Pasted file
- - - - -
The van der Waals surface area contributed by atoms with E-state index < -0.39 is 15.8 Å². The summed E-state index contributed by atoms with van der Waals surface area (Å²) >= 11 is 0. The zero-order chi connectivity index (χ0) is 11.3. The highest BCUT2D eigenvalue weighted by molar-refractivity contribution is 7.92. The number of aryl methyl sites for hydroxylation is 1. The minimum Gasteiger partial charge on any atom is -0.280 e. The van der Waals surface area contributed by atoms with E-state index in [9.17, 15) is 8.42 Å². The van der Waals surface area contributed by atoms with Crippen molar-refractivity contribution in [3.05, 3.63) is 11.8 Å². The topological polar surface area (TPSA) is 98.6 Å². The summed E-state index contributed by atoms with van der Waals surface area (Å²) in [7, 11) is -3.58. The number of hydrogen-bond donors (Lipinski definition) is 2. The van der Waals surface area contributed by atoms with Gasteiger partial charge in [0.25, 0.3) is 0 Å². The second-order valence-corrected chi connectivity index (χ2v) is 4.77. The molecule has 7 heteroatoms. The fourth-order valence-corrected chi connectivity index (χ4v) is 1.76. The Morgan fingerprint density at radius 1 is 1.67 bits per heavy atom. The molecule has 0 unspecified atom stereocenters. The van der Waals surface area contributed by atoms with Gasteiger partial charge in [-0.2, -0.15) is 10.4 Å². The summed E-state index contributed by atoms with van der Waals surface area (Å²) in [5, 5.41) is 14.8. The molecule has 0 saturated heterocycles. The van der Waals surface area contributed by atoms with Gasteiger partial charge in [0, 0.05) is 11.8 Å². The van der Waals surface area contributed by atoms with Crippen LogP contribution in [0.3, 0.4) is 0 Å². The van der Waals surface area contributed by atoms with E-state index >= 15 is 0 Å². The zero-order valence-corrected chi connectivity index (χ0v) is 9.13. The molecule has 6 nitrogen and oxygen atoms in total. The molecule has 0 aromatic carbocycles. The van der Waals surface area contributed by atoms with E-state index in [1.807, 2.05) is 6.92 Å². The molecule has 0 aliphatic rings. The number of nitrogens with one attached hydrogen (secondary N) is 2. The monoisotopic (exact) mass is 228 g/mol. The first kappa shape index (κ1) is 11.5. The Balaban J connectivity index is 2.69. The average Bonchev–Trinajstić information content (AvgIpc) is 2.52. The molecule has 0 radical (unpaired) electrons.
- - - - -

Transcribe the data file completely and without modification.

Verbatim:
The van der Waals surface area contributed by atoms with E-state index < -0.39 is 15.8 Å². The summed E-state index contributed by atoms with van der Waals surface area (Å²) >= 11 is 0. The zero-order chi connectivity index (χ0) is 11.3. The highest BCUT2D eigenvalue weighted by molar-refractivity contribution is 7.92. The number of aryl methyl sites for hydroxylation is 1. The minimum Gasteiger partial charge on any atom is -0.280 e. The van der Waals surface area contributed by atoms with E-state index in [9.17, 15) is 8.42 Å². The van der Waals surface area contributed by atoms with Crippen molar-refractivity contribution in [3.05, 3.63) is 11.8 Å². The topological polar surface area (TPSA) is 98.6 Å². The summed E-state index contributed by atoms with van der Waals surface area (Å²) in [7, 11) is -3.58. The number of hydrogen-bond donors (Lipinski definition) is 2. The van der Waals surface area contributed by atoms with Gasteiger partial charge in [0.25, 0.3) is 0 Å². The second-order valence-corrected chi connectivity index (χ2v) is 4.77. The molecule has 7 heteroatoms. The fourth-order valence-corrected chi connectivity index (χ4v) is 1.76. The Morgan fingerprint density at radius 1 is 1.67 bits per heavy atom. The molecule has 0 unspecified atom stereocenters. The van der Waals surface area contributed by atoms with Gasteiger partial charge in [-0.2, -0.15) is 10.4 Å². The summed E-state index contributed by atoms with van der Waals surface area (Å²) in [5, 5.41) is 14.8. The molecule has 0 saturated heterocycles. The van der Waals surface area contributed by atoms with Gasteiger partial charge in [0, 0.05) is 11.8 Å². The van der Waals surface area contributed by atoms with Crippen LogP contribution in [0.3, 0.4) is 0 Å². The van der Waals surface area contributed by atoms with E-state index >= 15 is 0 Å². The zero-order valence-corrected chi connectivity index (χ0v) is 9.13. The molecule has 6 nitrogen and oxygen atoms in total. The molecule has 0 aromatic carbocycles. The van der Waals surface area contributed by atoms with E-state index in [1.807, 2.05) is 6.92 Å². The molecule has 0 aliphatic rings. The number of nitrogens with one attached hydrogen (secondary N) is 2. The monoisotopic (exact) mass is 228 g/mol. The first kappa shape index (κ1) is 11.5. The Balaban J connectivity index is 2.69. The average Bonchev–Trinajstić information content (AvgIpc) is 2.52. The molecule has 0 radical (unpaired) electrons.